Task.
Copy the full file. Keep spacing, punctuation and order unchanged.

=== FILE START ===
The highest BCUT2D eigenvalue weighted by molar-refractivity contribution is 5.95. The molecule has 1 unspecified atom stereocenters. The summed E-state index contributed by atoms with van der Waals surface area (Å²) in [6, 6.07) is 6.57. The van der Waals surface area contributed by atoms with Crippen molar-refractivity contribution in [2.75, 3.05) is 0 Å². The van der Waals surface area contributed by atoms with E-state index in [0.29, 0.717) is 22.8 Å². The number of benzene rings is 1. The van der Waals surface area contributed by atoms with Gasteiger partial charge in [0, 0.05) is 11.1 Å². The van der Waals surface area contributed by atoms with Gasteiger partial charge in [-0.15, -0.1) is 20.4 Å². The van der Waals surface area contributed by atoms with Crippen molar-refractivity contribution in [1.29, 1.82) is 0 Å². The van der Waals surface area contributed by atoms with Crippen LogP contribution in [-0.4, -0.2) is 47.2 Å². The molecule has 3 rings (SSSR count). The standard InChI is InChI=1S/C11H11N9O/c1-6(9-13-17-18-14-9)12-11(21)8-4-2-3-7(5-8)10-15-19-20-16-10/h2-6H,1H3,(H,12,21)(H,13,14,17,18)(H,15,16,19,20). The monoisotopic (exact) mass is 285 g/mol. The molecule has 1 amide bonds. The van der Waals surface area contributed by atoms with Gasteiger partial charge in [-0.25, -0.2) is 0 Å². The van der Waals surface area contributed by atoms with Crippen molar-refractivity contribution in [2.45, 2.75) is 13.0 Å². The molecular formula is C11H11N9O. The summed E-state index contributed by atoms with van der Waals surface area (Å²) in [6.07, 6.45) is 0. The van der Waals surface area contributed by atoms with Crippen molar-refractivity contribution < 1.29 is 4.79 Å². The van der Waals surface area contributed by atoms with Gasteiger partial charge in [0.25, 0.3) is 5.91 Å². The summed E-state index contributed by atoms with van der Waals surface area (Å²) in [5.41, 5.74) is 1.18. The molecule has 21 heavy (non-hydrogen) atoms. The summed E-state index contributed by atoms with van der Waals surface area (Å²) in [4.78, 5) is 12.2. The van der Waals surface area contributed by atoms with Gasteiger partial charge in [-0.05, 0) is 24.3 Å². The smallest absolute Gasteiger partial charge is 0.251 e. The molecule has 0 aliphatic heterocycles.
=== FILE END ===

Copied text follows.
The highest BCUT2D eigenvalue weighted by molar-refractivity contribution is 5.95. The molecule has 1 unspecified atom stereocenters. The summed E-state index contributed by atoms with van der Waals surface area (Å²) in [6, 6.07) is 6.57. The van der Waals surface area contributed by atoms with Crippen molar-refractivity contribution in [2.75, 3.05) is 0 Å². The van der Waals surface area contributed by atoms with E-state index in [0.29, 0.717) is 22.8 Å². The number of benzene rings is 1. The van der Waals surface area contributed by atoms with Gasteiger partial charge in [0, 0.05) is 11.1 Å². The van der Waals surface area contributed by atoms with Gasteiger partial charge in [-0.15, -0.1) is 20.4 Å². The van der Waals surface area contributed by atoms with Crippen molar-refractivity contribution in [1.29, 1.82) is 0 Å². The van der Waals surface area contributed by atoms with Crippen LogP contribution in [-0.4, -0.2) is 47.2 Å². The molecule has 3 rings (SSSR count). The standard InChI is InChI=1S/C11H11N9O/c1-6(9-13-17-18-14-9)12-11(21)8-4-2-3-7(5-8)10-15-19-20-16-10/h2-6H,1H3,(H,12,21)(H,13,14,17,18)(H,15,16,19,20). The monoisotopic (exact) mass is 285 g/mol. The molecule has 1 amide bonds. The van der Waals surface area contributed by atoms with Gasteiger partial charge in [-0.25, -0.2) is 0 Å². The van der Waals surface area contributed by atoms with Crippen molar-refractivity contribution in [2.45, 2.75) is 13.0 Å². The molecular formula is C11H11N9O. The summed E-state index contributed by atoms with van der Waals surface area (Å²) in [6.07, 6.45) is 0. The van der Waals surface area contributed by atoms with Crippen molar-refractivity contribution < 1.29 is 4.79 Å². The van der Waals surface area contributed by atoms with Gasteiger partial charge in [0.25, 0.3) is 5.91 Å². The summed E-state index contributed by atoms with van der Waals surface area (Å²) in [5.41, 5.74) is 1.18. The molecule has 21 heavy (non-hydrogen) atoms. The summed E-state index contributed by atoms with van der Waals surface area (Å²) in [4.78, 5) is 12.2. The van der Waals surface area contributed by atoms with Gasteiger partial charge in [-0.05, 0) is 24.3 Å². The smallest absolute Gasteiger partial charge is 0.251 e. The molecule has 0 aliphatic heterocycles.